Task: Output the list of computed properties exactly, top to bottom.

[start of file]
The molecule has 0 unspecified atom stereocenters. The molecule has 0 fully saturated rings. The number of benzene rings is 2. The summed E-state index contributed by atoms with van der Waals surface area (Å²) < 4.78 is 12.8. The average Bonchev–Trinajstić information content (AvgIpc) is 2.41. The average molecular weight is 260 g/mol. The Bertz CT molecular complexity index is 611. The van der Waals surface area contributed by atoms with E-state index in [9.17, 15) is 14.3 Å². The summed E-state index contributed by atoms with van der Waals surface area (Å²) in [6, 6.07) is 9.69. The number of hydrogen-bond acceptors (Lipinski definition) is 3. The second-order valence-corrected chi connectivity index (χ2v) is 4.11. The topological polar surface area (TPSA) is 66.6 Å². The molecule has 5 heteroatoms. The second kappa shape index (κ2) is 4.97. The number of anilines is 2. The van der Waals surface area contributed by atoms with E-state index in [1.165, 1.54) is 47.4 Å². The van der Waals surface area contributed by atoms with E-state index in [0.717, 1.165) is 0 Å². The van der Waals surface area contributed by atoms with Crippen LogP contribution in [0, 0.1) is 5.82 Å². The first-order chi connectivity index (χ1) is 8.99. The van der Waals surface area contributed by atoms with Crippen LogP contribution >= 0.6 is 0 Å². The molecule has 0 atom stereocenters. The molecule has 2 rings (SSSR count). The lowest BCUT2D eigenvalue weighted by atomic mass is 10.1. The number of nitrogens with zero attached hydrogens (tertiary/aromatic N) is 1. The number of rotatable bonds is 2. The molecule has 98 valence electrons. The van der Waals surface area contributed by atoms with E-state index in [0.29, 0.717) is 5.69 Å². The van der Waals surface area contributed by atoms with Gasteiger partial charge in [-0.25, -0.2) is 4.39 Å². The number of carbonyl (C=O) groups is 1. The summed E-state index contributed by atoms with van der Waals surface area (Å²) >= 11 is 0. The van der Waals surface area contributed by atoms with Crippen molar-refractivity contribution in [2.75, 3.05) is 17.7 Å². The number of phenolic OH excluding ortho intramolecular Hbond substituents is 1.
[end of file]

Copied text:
The molecule has 0 unspecified atom stereocenters. The molecule has 0 fully saturated rings. The number of benzene rings is 2. The summed E-state index contributed by atoms with van der Waals surface area (Å²) < 4.78 is 12.8. The average Bonchev–Trinajstić information content (AvgIpc) is 2.41. The average molecular weight is 260 g/mol. The Bertz CT molecular complexity index is 611. The van der Waals surface area contributed by atoms with E-state index in [9.17, 15) is 14.3 Å². The summed E-state index contributed by atoms with van der Waals surface area (Å²) in [6, 6.07) is 9.69. The number of hydrogen-bond acceptors (Lipinski definition) is 3. The second-order valence-corrected chi connectivity index (χ2v) is 4.11. The topological polar surface area (TPSA) is 66.6 Å². The molecule has 5 heteroatoms. The second kappa shape index (κ2) is 4.97. The number of anilines is 2. The van der Waals surface area contributed by atoms with E-state index in [1.165, 1.54) is 47.4 Å². The van der Waals surface area contributed by atoms with E-state index in [0.717, 1.165) is 0 Å². The van der Waals surface area contributed by atoms with Crippen LogP contribution in [0, 0.1) is 5.82 Å². The first-order chi connectivity index (χ1) is 8.99. The van der Waals surface area contributed by atoms with Crippen LogP contribution >= 0.6 is 0 Å². The molecule has 0 atom stereocenters. The molecule has 2 rings (SSSR count). The lowest BCUT2D eigenvalue weighted by atomic mass is 10.1. The number of nitrogens with zero attached hydrogens (tertiary/aromatic N) is 1. The number of rotatable bonds is 2. The molecule has 98 valence electrons. The van der Waals surface area contributed by atoms with E-state index in [0.29, 0.717) is 5.69 Å². The van der Waals surface area contributed by atoms with Gasteiger partial charge in [-0.25, -0.2) is 4.39 Å². The number of carbonyl (C=O) groups is 1. The summed E-state index contributed by atoms with van der Waals surface area (Å²) >= 11 is 0. The van der Waals surface area contributed by atoms with Crippen molar-refractivity contribution in [2.75, 3.05) is 17.7 Å². The number of phenolic OH excluding ortho intramolecular Hbond substituents is 1.